Modern software engineering process e.g. Introduction to Architectures, Model driven development i.e. automation of different steps in software process and Dev. Ops.
Advanced software archetypes and patterns i.e. patterns beyond gang of 4 and/or meta patterns e.g. GRASP, SOLID, SOAP/REST/Unwrapped Web Apps, Web apps, Anti Patterns and Service Discovery.
The Project Report Requirements (Excerpt from the Apprenticeship Assessment Plan):

Practical requirements for the Project Report
The EPA organisation approves all project proposals to ensure projects provide potential scope to meet assessment requirements. Agreement of the project proposal will take place prior to commencement of the on-programme project module as must be agreed before the project can start. The process includes first a meeting between the HEI, employer and apprentice (that may be conducted remotely) to explore and agree the scope of the project. The EPA assessor will be present. A project terms of reference is then prepared and used as the basis of defining, setting the scope and deliverables of the project. Once agreed between the HEI, employer, apprentice and EPA assessor then the project terms of reference are signed by each of these stakeholders.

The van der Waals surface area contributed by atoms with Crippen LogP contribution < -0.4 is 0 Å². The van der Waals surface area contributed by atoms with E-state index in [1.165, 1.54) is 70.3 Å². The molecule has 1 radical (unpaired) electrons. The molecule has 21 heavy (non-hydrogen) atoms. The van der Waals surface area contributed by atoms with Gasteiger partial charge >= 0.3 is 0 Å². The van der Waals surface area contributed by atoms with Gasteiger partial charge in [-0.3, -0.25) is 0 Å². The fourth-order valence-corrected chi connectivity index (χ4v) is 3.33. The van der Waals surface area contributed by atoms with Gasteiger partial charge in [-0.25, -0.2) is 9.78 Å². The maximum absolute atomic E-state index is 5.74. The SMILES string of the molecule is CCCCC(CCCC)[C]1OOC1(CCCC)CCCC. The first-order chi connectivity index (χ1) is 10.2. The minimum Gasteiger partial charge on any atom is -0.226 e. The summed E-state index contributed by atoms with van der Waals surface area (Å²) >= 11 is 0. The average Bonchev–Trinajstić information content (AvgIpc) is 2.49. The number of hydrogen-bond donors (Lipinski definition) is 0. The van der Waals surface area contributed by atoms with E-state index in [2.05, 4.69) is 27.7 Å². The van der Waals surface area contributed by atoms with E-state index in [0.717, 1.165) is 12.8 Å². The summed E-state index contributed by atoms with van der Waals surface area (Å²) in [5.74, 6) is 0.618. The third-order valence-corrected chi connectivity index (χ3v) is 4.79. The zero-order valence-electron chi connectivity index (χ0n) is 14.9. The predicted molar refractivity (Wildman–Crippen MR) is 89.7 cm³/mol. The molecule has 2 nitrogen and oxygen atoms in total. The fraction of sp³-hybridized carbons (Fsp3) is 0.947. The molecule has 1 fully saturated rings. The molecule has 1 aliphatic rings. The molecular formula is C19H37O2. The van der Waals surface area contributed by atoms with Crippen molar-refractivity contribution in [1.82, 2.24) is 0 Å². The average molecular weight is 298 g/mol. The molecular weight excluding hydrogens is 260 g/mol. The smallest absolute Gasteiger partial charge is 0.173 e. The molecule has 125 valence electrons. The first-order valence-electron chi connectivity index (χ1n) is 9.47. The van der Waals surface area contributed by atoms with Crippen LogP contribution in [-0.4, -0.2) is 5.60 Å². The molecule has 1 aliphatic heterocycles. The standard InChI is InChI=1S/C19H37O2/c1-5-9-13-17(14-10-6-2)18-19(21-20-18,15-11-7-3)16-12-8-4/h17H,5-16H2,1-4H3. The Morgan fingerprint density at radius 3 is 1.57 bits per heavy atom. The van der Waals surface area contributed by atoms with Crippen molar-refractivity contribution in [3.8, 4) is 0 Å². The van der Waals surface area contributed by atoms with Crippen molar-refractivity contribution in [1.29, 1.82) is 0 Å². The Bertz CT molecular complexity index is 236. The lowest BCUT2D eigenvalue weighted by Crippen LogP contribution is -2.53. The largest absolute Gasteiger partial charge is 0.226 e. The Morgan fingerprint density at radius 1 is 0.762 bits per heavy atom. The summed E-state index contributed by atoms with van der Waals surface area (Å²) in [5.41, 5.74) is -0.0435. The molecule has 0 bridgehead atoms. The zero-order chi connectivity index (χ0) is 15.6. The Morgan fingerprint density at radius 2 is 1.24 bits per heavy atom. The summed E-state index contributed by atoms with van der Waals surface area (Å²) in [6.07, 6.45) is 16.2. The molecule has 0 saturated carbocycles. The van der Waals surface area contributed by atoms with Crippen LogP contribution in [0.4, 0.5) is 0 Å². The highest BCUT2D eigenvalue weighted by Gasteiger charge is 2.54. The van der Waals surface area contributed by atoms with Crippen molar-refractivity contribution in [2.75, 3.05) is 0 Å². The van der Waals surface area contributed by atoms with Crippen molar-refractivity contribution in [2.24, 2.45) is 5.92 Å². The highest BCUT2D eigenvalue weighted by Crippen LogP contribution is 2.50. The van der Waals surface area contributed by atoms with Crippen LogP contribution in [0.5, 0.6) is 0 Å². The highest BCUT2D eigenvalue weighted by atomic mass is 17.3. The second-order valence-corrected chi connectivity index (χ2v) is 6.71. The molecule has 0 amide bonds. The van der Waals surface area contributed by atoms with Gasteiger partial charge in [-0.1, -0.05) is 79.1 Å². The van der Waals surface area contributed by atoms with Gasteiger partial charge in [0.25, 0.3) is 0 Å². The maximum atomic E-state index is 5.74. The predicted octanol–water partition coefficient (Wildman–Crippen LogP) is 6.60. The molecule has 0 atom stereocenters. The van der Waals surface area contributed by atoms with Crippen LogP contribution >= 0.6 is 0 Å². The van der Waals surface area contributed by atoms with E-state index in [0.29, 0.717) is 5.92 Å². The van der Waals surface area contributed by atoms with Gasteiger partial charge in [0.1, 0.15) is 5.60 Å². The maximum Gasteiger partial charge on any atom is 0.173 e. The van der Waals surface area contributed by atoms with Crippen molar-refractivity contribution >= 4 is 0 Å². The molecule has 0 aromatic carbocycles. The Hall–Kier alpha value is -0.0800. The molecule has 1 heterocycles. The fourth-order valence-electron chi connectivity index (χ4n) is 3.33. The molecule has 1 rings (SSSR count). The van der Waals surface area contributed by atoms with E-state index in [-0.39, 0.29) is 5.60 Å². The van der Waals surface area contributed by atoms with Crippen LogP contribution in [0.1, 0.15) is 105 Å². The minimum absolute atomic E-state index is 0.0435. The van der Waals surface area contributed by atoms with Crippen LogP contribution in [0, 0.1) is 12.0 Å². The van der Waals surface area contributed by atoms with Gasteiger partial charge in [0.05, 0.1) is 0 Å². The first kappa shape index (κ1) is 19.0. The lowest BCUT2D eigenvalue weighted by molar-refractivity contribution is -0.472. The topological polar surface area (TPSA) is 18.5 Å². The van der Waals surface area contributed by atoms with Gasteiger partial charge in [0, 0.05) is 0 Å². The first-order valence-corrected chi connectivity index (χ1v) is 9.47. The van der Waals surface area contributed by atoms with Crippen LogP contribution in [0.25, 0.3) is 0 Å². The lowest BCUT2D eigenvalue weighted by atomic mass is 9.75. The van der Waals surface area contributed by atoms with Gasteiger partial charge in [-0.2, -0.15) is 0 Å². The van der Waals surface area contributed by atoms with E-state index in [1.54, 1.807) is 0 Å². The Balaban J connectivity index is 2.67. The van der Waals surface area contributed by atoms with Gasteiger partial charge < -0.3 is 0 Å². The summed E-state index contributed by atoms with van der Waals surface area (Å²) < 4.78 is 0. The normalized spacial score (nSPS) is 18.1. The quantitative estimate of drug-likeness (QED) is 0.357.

The Project Report is likely to take around 10 days to complete. The apprentice must be given time to draft the Project Report. The Project Report should be presented in the form of a hard copy printed report, but should also be provided in electronic form (e.g. word document). Reasonable adjustments must be made for apprentices who need them (e.g. for those with a disability) in line with normal end-point assessment organisation procedures. Apprentices must submit the report to the end-point assessment organisation within six weeks of the agreed EPA start date (the point at which the apprentice passes the gateway). The end-point assessment organisation will then organise for the report to be passed to their appointed independent assessor. On completion of the Project Report, the apprentice must provide a signed statement to confirm it is her/his own work.